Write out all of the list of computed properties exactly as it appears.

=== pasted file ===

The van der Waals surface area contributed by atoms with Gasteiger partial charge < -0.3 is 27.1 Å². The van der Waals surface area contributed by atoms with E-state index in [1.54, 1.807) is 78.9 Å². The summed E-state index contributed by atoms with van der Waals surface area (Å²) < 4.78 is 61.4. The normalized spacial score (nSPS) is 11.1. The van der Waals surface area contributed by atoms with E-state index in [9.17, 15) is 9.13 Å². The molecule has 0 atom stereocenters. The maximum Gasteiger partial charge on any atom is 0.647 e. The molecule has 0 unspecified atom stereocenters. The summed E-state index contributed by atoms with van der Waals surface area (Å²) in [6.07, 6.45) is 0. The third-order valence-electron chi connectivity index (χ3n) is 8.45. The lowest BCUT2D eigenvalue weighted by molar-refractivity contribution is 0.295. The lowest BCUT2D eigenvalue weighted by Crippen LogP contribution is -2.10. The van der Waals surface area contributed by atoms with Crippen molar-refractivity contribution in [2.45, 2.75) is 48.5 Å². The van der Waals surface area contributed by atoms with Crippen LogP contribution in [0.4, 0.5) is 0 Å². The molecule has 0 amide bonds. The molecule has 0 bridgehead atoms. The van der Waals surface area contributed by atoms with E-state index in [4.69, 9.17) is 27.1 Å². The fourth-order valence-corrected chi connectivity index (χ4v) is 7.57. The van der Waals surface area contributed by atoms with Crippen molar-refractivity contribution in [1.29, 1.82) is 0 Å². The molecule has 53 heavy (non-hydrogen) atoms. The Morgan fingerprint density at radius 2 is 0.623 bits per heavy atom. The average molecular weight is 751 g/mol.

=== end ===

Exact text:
The van der Waals surface area contributed by atoms with Gasteiger partial charge < -0.3 is 27.1 Å². The van der Waals surface area contributed by atoms with E-state index in [1.54, 1.807) is 78.9 Å². The summed E-state index contributed by atoms with van der Waals surface area (Å²) < 4.78 is 61.4. The normalized spacial score (nSPS) is 11.1. The van der Waals surface area contributed by atoms with E-state index in [9.17, 15) is 9.13 Å². The molecule has 0 atom stereocenters. The maximum Gasteiger partial charge on any atom is 0.647 e. The molecule has 0 unspecified atom stereocenters. The summed E-state index contributed by atoms with van der Waals surface area (Å²) in [6.07, 6.45) is 0. The third-order valence-electron chi connectivity index (χ3n) is 8.45. The lowest BCUT2D eigenvalue weighted by molar-refractivity contribution is 0.295. The lowest BCUT2D eigenvalue weighted by Crippen LogP contribution is -2.10. The van der Waals surface area contributed by atoms with Crippen molar-refractivity contribution in [2.45, 2.75) is 48.5 Å². The van der Waals surface area contributed by atoms with Crippen LogP contribution in [0.4, 0.5) is 0 Å². The molecule has 0 amide bonds. The molecule has 0 bridgehead atoms. The van der Waals surface area contributed by atoms with E-state index in [4.69, 9.17) is 27.1 Å². The fourth-order valence-corrected chi connectivity index (χ4v) is 7.57. The van der Waals surface area contributed by atoms with Crippen molar-refractivity contribution in [1.29, 1.82) is 0 Å². The molecule has 53 heavy (non-hydrogen) atoms. The Morgan fingerprint density at radius 2 is 0.623 bits per heavy atom. The average molecular weight is 751 g/mol.